Unlike the NFL, post-season ratings can make up a considerable portion of the ratings for MLB, and therefore ad revenues, for networks that have broadcast contracts, as is currently the case with News Corp's FOX network. FOX recently inked a new deal that starts in 2007, extending their relationship with MLB.
TV sports executives start to look for what match-ups will come out of the regular season into the playoffs, and with that try to determine if ratings will be high or low. As the Wall Street Journal reports (free for one week from publication date, then subscribers only):
More so than with other major sports, Fox bet that money on what happens when the regular season is over, especially on the World Series. Not only are some matchups more attractive than others, but a series can flame out in four blowout games, or stretch for a sublime seven. A bland, short series means fewer ad sales and a poorer platform with which to promote the network's new prime-time entertainment lineup, which will begin airing after the monthlong orgy of playoff baseball.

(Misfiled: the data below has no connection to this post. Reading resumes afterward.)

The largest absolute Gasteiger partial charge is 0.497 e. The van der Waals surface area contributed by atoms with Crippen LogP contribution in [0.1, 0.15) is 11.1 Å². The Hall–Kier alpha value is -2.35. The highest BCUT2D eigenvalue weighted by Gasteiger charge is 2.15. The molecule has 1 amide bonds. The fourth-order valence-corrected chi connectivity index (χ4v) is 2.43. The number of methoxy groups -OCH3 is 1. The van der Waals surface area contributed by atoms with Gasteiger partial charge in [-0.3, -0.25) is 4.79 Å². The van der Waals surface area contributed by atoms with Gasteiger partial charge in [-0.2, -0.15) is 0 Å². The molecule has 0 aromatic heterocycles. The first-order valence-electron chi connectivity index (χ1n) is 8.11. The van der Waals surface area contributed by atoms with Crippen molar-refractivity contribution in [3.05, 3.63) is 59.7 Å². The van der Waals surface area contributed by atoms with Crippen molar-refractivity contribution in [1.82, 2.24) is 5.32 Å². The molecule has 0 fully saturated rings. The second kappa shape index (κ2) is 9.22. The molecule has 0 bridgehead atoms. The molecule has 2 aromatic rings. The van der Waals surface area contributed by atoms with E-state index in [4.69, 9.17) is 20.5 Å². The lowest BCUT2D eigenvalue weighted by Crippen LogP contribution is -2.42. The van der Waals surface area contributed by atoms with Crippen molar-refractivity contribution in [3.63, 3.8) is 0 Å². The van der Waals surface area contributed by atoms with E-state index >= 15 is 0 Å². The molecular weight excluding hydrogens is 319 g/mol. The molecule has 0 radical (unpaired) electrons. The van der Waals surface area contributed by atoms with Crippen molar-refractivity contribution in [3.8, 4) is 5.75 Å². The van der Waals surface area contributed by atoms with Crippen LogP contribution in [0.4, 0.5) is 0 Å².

"Probably 75% of the economics are wrapped up in the postseason," said former CBS Sports president Neal Pilson, now a sports television consultant.
Football, by contrast, gets big ratings all season long, and in the postseason, interest is always high, no matter who is playing. Some Super Bowls get bigger ratings than others, but the sport is truly national and the range is narrow. Baseball, more regional, more tribal, is prone to much fluctuation. World Series ratings sometimes swing by nearly 30% from year to year. In 2004, the Boston Red Sox and the St. Louis Cardinals were a hit; last year, Chicago and Houston produced an all-time ratings low. While those cities are large television markets, the Astros and the White Sox didn't have a national following and Chicago's four-game sweep didn't help, either.
As noted in the article, the percentage of households that tune into the World Series has dropped since 1981. Recall that having a Yankees v. Mets World Series isn't a recipe for successful ratings. The Subway Series in 2000 garnered the lowest ratings ever up to that point.